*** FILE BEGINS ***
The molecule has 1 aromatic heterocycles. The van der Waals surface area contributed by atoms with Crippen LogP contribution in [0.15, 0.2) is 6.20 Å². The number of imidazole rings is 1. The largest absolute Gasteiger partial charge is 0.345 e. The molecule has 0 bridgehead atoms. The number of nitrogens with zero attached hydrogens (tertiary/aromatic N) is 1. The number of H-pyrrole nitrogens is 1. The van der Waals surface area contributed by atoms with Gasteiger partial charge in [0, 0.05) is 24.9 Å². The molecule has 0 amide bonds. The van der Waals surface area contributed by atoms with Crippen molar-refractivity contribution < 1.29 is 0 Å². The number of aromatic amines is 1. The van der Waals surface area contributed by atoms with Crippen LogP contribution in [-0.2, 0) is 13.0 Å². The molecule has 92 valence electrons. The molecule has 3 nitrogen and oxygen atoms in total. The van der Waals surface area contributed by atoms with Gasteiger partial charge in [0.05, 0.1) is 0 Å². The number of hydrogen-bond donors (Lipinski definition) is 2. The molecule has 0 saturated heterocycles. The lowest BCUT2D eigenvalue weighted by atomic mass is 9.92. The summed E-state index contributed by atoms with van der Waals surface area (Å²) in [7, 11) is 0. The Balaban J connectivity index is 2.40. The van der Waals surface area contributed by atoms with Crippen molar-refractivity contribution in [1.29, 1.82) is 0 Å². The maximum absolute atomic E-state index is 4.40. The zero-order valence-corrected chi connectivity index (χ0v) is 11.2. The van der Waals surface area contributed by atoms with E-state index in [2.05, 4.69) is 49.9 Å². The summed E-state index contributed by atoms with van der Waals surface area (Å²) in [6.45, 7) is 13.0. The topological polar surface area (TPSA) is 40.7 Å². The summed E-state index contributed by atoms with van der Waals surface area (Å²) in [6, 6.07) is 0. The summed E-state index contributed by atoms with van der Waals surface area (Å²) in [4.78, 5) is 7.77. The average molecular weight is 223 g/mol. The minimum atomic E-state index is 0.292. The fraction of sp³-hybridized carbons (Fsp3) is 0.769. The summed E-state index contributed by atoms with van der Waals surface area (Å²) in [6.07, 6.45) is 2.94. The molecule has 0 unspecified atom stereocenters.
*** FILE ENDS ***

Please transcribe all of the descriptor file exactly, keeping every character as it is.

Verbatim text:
The molecule has 1 aromatic heterocycles. The van der Waals surface area contributed by atoms with Crippen LogP contribution in [0.15, 0.2) is 6.20 Å². The number of imidazole rings is 1. The largest absolute Gasteiger partial charge is 0.345 e. The molecule has 0 bridgehead atoms. The number of nitrogens with zero attached hydrogens (tertiary/aromatic N) is 1. The number of H-pyrrole nitrogens is 1. The van der Waals surface area contributed by atoms with Gasteiger partial charge in [0, 0.05) is 24.9 Å². The molecule has 0 amide bonds. The van der Waals surface area contributed by atoms with Crippen molar-refractivity contribution < 1.29 is 0 Å². The number of aromatic amines is 1. The van der Waals surface area contributed by atoms with Crippen LogP contribution in [-0.2, 0) is 13.0 Å². The molecule has 92 valence electrons. The molecule has 3 nitrogen and oxygen atoms in total. The van der Waals surface area contributed by atoms with Gasteiger partial charge in [0.05, 0.1) is 0 Å². The number of hydrogen-bond donors (Lipinski definition) is 2. The molecule has 0 saturated heterocycles. The lowest BCUT2D eigenvalue weighted by atomic mass is 9.92. The summed E-state index contributed by atoms with van der Waals surface area (Å²) in [7, 11) is 0. The Balaban J connectivity index is 2.40. The van der Waals surface area contributed by atoms with Crippen molar-refractivity contribution in [1.29, 1.82) is 0 Å². The maximum absolute atomic E-state index is 4.40. The zero-order valence-corrected chi connectivity index (χ0v) is 11.2. The van der Waals surface area contributed by atoms with E-state index in [2.05, 4.69) is 49.9 Å². The summed E-state index contributed by atoms with van der Waals surface area (Å²) in [6.45, 7) is 13.0. The topological polar surface area (TPSA) is 40.7 Å². The summed E-state index contributed by atoms with van der Waals surface area (Å²) in [6, 6.07) is 0. The summed E-state index contributed by atoms with van der Waals surface area (Å²) in [4.78, 5) is 7.77. The average molecular weight is 223 g/mol. The minimum atomic E-state index is 0.292. The fraction of sp³-hybridized carbons (Fsp3) is 0.769. The summed E-state index contributed by atoms with van der Waals surface area (Å²) in [6.07, 6.45) is 2.94. The molecule has 0 unspecified atom stereocenters.